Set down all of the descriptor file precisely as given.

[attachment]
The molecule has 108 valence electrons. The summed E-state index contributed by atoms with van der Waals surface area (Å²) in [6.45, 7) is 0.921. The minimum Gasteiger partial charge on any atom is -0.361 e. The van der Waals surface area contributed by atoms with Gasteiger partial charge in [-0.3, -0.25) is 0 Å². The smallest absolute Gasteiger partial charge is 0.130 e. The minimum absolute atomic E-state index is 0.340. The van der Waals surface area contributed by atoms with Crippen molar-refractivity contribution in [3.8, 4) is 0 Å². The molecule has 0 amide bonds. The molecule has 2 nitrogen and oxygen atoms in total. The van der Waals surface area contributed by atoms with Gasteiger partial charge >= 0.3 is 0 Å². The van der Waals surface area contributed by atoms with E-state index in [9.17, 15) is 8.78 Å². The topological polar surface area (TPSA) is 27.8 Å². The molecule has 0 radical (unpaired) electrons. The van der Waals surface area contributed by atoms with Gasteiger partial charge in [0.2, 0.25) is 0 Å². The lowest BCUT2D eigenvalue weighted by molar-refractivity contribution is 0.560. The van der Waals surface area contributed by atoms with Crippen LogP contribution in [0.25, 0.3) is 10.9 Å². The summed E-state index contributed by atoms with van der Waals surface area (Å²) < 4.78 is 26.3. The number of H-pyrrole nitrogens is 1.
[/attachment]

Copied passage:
The molecule has 108 valence electrons. The summed E-state index contributed by atoms with van der Waals surface area (Å²) in [6.45, 7) is 0.921. The minimum Gasteiger partial charge on any atom is -0.361 e. The van der Waals surface area contributed by atoms with Gasteiger partial charge in [-0.3, -0.25) is 0 Å². The smallest absolute Gasteiger partial charge is 0.130 e. The minimum absolute atomic E-state index is 0.340. The van der Waals surface area contributed by atoms with Crippen molar-refractivity contribution in [3.8, 4) is 0 Å². The molecule has 0 amide bonds. The molecule has 2 nitrogen and oxygen atoms in total. The van der Waals surface area contributed by atoms with Gasteiger partial charge >= 0.3 is 0 Å². The van der Waals surface area contributed by atoms with E-state index in [9.17, 15) is 8.78 Å². The topological polar surface area (TPSA) is 27.8 Å². The molecule has 0 radical (unpaired) electrons. The van der Waals surface area contributed by atoms with Gasteiger partial charge in [0.2, 0.25) is 0 Å². The lowest BCUT2D eigenvalue weighted by molar-refractivity contribution is 0.560. The van der Waals surface area contributed by atoms with Crippen LogP contribution in [0.25, 0.3) is 10.9 Å². The summed E-state index contributed by atoms with van der Waals surface area (Å²) < 4.78 is 26.3. The number of H-pyrrole nitrogens is 1.